An impressive lineup of healthcare technology experts and innovators, along with clinicians, patient safety champions, standards volunteers, young professionals, and students is set to receive an AAMI award or scholarship at this year’s AAMI Exchange. The honors recognize the leadership, dedication, and contributions these individuals have made to the association and their wider professional community.
AAMI President and CEO Robert Jensen said the winners represent the best in health technology.
“Collectively and individually, these professionals are helping advance the cause of safe and effective health technology,” Jensen said. “They push all of us to aim higher and find innovative solutions to the challenges we face. It is AAMI’s great pleasure to honor and thank them for their achievements and extraordinary work.”
The winners are:
These individuals will be formally recognized during a ceremony at the AAMI Exchange, the name for the association’s growing and revamped annual conference and expo. The Exchange will be held June 7–10 in Cleveland, OH.
More information about the AAMI Awards Program can be found at www.aami.org/awards.
The education team for Northeast Georgia Health System’s simulation center: Lawana Bryan, RN; Carol Means, RN; Tim Rausch, RN; Tina Hayes, RN; Penny Robertson, RN; and Christina Van Den Handel, RN
AAMI’s most prestigious award is named after two pioneers in the field—Harold Laufman, MD, and Wilson Greatbatch, PhD. It honors an individual or group that has made a unique and significant contribution to the advancement of healthcare technology and systems, service, patient care, or patient safety. This year’s award will be presented to the education team for the simulation center at Northeast Georgia Health System, which includes Lawana Bryan, Carol Means, Tim Rausch, Tina Hayes, Penny Robertson, and Christina Van Den Handel.
Simulation technology helps improve performance and outcomes related to medical devices and systems by preparing individuals or teams for unusual or uncommon situations. This approach to training is usually employed by large university medical centers rather than community-based health systems; however, the team at Northeast Georgia Health System has built a training program capable of reaching all corners of its region. From its humble beginnings utilizing manikins in a basement closet of an old building, the team has grown the program into a multimillion-dollar “simulation center of excellence,” and is poised to launch the first mobile simulation unit in the state of Georgia this summer.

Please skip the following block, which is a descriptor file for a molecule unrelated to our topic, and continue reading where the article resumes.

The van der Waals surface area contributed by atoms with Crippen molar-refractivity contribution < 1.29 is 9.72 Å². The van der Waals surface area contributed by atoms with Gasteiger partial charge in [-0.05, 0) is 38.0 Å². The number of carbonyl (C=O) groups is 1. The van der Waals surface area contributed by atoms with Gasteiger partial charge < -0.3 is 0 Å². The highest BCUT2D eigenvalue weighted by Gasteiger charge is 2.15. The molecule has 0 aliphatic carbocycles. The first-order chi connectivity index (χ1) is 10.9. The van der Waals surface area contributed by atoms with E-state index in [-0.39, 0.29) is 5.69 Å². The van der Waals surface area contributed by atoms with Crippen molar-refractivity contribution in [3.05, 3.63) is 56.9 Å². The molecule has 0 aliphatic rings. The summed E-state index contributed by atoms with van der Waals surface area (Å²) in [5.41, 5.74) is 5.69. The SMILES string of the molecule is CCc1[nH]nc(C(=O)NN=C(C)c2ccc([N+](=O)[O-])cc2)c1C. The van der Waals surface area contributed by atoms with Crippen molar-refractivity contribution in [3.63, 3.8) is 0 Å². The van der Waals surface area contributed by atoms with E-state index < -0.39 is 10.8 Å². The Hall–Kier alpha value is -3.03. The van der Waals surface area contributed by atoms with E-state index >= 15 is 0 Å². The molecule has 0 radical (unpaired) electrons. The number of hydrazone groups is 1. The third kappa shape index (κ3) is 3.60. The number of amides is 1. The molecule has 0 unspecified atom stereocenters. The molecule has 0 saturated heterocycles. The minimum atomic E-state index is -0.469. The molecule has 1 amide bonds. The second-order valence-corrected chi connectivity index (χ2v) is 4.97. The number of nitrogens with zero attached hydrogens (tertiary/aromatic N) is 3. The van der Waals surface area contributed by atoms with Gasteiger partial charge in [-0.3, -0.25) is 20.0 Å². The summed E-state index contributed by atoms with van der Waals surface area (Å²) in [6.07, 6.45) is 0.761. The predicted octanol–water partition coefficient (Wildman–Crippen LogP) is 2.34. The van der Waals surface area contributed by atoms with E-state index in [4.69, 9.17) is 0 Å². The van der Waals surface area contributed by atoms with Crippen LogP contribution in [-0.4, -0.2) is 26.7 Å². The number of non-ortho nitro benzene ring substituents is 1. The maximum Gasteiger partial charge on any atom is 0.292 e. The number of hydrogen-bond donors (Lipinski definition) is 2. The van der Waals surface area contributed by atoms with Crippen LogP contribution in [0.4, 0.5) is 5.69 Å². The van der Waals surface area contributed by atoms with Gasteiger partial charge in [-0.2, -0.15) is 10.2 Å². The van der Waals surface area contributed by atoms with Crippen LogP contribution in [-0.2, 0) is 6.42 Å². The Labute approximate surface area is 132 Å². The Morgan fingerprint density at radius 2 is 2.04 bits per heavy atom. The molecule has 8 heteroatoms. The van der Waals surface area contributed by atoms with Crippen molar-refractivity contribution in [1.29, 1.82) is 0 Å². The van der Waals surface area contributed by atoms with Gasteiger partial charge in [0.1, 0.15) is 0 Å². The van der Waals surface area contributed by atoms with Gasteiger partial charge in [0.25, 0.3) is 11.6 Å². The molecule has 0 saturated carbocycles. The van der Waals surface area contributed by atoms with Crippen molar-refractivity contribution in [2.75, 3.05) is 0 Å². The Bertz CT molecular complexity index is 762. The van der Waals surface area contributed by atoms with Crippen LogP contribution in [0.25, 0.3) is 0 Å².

AAMI Board Member Michael Appel, MD, chief patient safety officer for Northeast Georgia Health System, described the team as “pioneers.”
“Under the guidance of this team, our organization is taking the lead in bringing state-of-the-art university-style healthcare training to our community-based health system,” Appel said. “The team’s approach is bold and raises the standard for delivering world-class medical care to our community. They have the passion and vision necessary to persuade our community that simulation is the new frontier in healthcare quality and safety.”
William Gentles, PhD, CCE, vice president of BT Medical Technology Consulting in Toronto, ON, Canada
This award—honoring the late Robert Morris, a longtime AAMI member, co-founder of the American College of Clinical Engineering (ACCE), and humanitarian—recognizes an individual or organization that has leveraged healthcare technology to improve global human conditions. This year’s winner, William Gentles, was described as “a positive role model” with “a passion and dedication” for both humanitarian and clinical engineering (CE) efforts around the world.
Gentles, who has 50 years of experience in the healthcare technology management (HTM) field, has been the leader of the Canadian Medical and Biological Engineering Society’s “Tools for Techs” project since 2017, which has provided crowdsourced cash grants to frontline HTM professionals in Ghana, Mongolia, Tanzania, and Rwanda to purchase badly needed tools so they can be more effective in their roles.
He also has administered the INFRATECH International Email Discussion Group on CE/HTM sponsored by the World Health Organization and the Pan-American Health Organization for nearly 20 years. This resource, which connects more than 400 subscribers from about 50 countries, has resulted in collaboration and information sharing across national boundaries that have contributed to improvements in quality, safety, and equipment access.
“I am deeply honored to be receiving this award,” Gentles said. “Others who have received the Robert L. Morris Humanitarian Award have been a great inspiration to me. I feel I am following in the footsteps of giants.” Gentles said he will be contributing the funds associated with his award to the Tools for Techs project.